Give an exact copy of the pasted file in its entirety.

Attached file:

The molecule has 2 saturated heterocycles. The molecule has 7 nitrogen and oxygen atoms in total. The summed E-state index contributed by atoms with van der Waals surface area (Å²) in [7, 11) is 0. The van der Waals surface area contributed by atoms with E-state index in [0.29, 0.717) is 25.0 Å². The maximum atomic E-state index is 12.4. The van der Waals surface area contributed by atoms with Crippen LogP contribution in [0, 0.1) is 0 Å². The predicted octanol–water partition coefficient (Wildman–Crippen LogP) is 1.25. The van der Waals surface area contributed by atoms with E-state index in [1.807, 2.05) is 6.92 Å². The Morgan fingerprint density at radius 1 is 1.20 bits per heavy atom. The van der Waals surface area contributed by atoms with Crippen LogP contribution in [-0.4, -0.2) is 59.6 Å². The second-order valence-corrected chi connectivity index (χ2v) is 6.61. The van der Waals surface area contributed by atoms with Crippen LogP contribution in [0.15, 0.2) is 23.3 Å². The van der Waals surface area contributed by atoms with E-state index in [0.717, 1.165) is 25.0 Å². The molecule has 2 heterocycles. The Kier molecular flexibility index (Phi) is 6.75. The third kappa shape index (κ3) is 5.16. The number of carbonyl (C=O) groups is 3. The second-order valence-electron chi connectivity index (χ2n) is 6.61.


The molecule has 2 saturated heterocycles. The molecule has 7 nitrogen and oxygen atoms in total. The summed E-state index contributed by atoms with van der Waals surface area (Å²) in [7, 11) is 0. The van der Waals surface area contributed by atoms with E-state index in [0.29, 0.717) is 25.0 Å². The maximum atomic E-state index is 12.4. The van der Waals surface area contributed by atoms with Crippen LogP contribution in [0, 0.1) is 0 Å². The predicted octanol–water partition coefficient (Wildman–Crippen LogP) is 1.25. The van der Waals surface area contributed by atoms with E-state index in [1.807, 2.05) is 6.92 Å². The Morgan fingerprint density at radius 1 is 1.20 bits per heavy atom. The van der Waals surface area contributed by atoms with Crippen LogP contribution in [-0.4, -0.2) is 59.6 Å². The second-order valence-corrected chi connectivity index (χ2v) is 6.61. The van der Waals surface area contributed by atoms with Crippen LogP contribution in [0.15, 0.2) is 23.3 Å². The van der Waals surface area contributed by atoms with E-state index in [0.717, 1.165) is 25.0 Å². The molecule has 2 heterocycles. The Kier molecular flexibility index (Phi) is 6.75. The third kappa shape index (κ3) is 5.16. The number of carbonyl (C=O) groups is 3. The second-order valence-electron chi connectivity index (χ2n) is 6.61.